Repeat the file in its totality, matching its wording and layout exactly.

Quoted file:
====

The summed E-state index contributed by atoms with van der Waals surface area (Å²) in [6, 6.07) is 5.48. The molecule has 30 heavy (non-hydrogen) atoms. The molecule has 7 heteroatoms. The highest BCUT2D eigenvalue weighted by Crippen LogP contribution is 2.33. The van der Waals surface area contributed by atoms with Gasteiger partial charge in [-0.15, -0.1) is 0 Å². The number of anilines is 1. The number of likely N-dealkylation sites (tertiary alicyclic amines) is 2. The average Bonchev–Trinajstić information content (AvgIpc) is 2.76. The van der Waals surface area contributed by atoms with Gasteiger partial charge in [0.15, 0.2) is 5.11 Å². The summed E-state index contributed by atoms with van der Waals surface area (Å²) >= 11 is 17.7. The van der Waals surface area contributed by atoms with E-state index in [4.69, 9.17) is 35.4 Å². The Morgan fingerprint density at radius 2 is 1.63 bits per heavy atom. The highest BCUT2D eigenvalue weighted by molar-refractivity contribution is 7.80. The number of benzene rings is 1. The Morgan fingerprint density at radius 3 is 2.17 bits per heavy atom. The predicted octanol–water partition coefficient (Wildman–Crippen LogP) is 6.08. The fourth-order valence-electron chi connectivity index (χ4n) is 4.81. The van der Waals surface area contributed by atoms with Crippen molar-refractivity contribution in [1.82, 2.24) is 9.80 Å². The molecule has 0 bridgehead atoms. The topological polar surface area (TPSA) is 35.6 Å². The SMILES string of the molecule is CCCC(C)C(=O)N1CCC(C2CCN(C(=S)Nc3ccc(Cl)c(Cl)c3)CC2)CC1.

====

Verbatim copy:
The summed E-state index contributed by atoms with van der Waals surface area (Å²) in [6, 6.07) is 5.48. The molecule has 30 heavy (non-hydrogen) atoms. The molecule has 7 heteroatoms. The highest BCUT2D eigenvalue weighted by Crippen LogP contribution is 2.33. The van der Waals surface area contributed by atoms with Gasteiger partial charge in [-0.15, -0.1) is 0 Å². The number of anilines is 1. The number of likely N-dealkylation sites (tertiary alicyclic amines) is 2. The average Bonchev–Trinajstić information content (AvgIpc) is 2.76. The van der Waals surface area contributed by atoms with Gasteiger partial charge in [0.15, 0.2) is 5.11 Å². The summed E-state index contributed by atoms with van der Waals surface area (Å²) >= 11 is 17.7. The van der Waals surface area contributed by atoms with E-state index in [4.69, 9.17) is 35.4 Å². The Morgan fingerprint density at radius 2 is 1.63 bits per heavy atom. The highest BCUT2D eigenvalue weighted by molar-refractivity contribution is 7.80. The number of benzene rings is 1. The Morgan fingerprint density at radius 3 is 2.17 bits per heavy atom. The predicted octanol–water partition coefficient (Wildman–Crippen LogP) is 6.08. The fourth-order valence-electron chi connectivity index (χ4n) is 4.81. The van der Waals surface area contributed by atoms with Crippen molar-refractivity contribution in [1.82, 2.24) is 9.80 Å². The molecule has 0 bridgehead atoms. The topological polar surface area (TPSA) is 35.6 Å². The SMILES string of the molecule is CCCC(C)C(=O)N1CCC(C2CCN(C(=S)Nc3ccc(Cl)c(Cl)c3)CC2)CC1.